FAQContact usTerms of servicePrivacy Policy

Nursesí Health Study links low melatonin, diabetes

Wednesday April 3, 2013
Printer Icon
line
Select Text Size: Zoom In Zoom Out
line
Comment
Share this Nurse.com Article
rss feed
With previous evidence indicating melatonin may have a role in glucose metabolism, data from the Nursesí Health Study suggest an independent association between decreased secretion of melatonin and an increased risk for the development of type 2 diabetes.

"Melatonin receptors have been found throughout the body in many tissues including pancreatic islet cells, reflecting the widespread effects of melatonin on physiological functions such as energy metabolism and the regulation of body weight," according to background information in the article, which was published in the April 3 issue of the Journal of the American Medical Association.

"Loss-of-function mutations in the melatonin receptor are associated with insulin resistance and type 2 diabetes. Additionally, in a cross-sectional analysis of persons without diabetes, lower nocturnal melatonin secretion was associated with increased insulin resistance." A prospective association between melatonin secretion and type 2 diabetes has not been previously reported, the researchers noted.

Ciaran J. McMullan, MD, of Brigham and Womenís Hospital in Boston, and colleagues conducted a study to investigate the association of melatonin secretion and the incidence of type 2 diabetes. The analysis consisted of a case-control study nested within the Nursesí Health Study cohort.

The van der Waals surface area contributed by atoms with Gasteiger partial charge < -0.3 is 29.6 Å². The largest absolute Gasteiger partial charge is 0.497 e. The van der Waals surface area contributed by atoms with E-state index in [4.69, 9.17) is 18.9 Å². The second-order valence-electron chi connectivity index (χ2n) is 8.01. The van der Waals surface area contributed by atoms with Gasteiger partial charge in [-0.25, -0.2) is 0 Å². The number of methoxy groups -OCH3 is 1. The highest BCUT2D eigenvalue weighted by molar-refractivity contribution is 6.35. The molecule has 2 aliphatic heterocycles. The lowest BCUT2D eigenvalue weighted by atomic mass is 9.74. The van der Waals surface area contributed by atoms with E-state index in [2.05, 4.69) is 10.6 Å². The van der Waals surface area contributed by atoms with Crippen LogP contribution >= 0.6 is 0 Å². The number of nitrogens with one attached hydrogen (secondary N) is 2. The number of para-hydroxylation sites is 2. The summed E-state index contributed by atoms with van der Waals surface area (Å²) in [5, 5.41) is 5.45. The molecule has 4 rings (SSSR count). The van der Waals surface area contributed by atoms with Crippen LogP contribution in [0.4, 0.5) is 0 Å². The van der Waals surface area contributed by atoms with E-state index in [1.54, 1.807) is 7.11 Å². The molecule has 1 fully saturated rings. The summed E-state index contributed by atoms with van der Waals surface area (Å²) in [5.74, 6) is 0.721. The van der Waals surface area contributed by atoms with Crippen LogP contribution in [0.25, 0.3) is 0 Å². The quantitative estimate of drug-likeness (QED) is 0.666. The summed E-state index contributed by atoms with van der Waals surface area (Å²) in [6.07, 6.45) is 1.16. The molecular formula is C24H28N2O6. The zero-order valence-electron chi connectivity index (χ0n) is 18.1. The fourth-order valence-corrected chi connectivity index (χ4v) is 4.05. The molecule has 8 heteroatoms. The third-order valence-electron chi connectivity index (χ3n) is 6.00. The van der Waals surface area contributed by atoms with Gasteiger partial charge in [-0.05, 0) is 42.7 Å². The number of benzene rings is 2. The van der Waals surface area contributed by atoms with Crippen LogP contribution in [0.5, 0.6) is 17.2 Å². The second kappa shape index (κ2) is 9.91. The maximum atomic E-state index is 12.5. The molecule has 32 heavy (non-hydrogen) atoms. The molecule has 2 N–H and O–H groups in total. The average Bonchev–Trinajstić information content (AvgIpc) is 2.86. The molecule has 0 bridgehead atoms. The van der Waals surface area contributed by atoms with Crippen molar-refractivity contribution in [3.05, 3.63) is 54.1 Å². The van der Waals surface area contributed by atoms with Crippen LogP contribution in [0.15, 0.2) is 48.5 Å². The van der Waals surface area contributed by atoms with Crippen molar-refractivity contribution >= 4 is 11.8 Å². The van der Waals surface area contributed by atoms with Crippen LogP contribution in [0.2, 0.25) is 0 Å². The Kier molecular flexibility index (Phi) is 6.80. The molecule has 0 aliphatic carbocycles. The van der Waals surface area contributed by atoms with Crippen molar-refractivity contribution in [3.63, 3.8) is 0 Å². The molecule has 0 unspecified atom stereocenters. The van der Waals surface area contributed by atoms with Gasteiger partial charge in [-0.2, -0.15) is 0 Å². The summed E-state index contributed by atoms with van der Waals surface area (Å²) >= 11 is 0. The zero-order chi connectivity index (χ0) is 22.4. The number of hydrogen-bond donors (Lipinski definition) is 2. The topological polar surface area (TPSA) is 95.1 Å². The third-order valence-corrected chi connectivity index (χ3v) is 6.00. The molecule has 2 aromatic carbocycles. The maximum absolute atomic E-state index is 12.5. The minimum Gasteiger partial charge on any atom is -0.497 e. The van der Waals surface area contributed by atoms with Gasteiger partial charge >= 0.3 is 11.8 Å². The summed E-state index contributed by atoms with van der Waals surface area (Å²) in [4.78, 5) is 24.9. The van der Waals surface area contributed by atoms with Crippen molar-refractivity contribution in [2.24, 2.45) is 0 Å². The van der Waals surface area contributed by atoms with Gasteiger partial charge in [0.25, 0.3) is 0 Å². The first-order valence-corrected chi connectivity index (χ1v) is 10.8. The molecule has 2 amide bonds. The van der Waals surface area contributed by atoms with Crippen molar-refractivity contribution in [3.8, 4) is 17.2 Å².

Among participants without diabetes who provided urine and blood samples at baseline in 2000, the researchers identified 370 women who developed type 2 diabetes between 2000 and 2012 and matched 370 controls.

Secretion of melatonin varied widely among participants in the study; the median urinary ratio of 6-sulfatoxymelatonin to creatinine was 67 ng/mg in the highest category compared with 14.4 ng/mg in the lowest category. The median ratio was significantly higher among controls (36.3 ng/mg) than among cases (28.2 ng/mg). Insulin sensitivity was higher among women with higher urinary ratios of 6-sulfatoxymelatonin to creatinine.

The researchers found that after controlling for body mass index and other lifestyle factors, menopausal status, family history of diabetes, history of hypertension, use of beta-blockers or non-steroidal anti-inflammatory drugs, region of the United States and plasma biomarkers of diabetes risk, participants in the lowest category of urinary ratio of 6-sulfatoxymelatonin to creatinine had 2.2 times higher odds of developing type 2 diabetes compared with participants in the highest category.

Women in the lowest category of melatonin secretion had an estimated diabetes incidence rate that was more than double that of women in the highest category (as measured by cases per 1,000 person-years).

"It is interesting to postulate from these data, in combination with prior literature, whether there is a causal role for reduced melatonin screening in diabetes risk," the researchers wrote. "Further studies are needed to determine whether increasing melatonin levels (endogenously via prolonged nighttime dark exposure or exogenously via supplementation) can increase insulin sensitivity and decrease the incidence of type 2 diabetes."

The study abstract is available at http://jama.jamanetwork.com/article.aspx?articleid=1674239.


Send comments to editor@nurse.com or post comments below.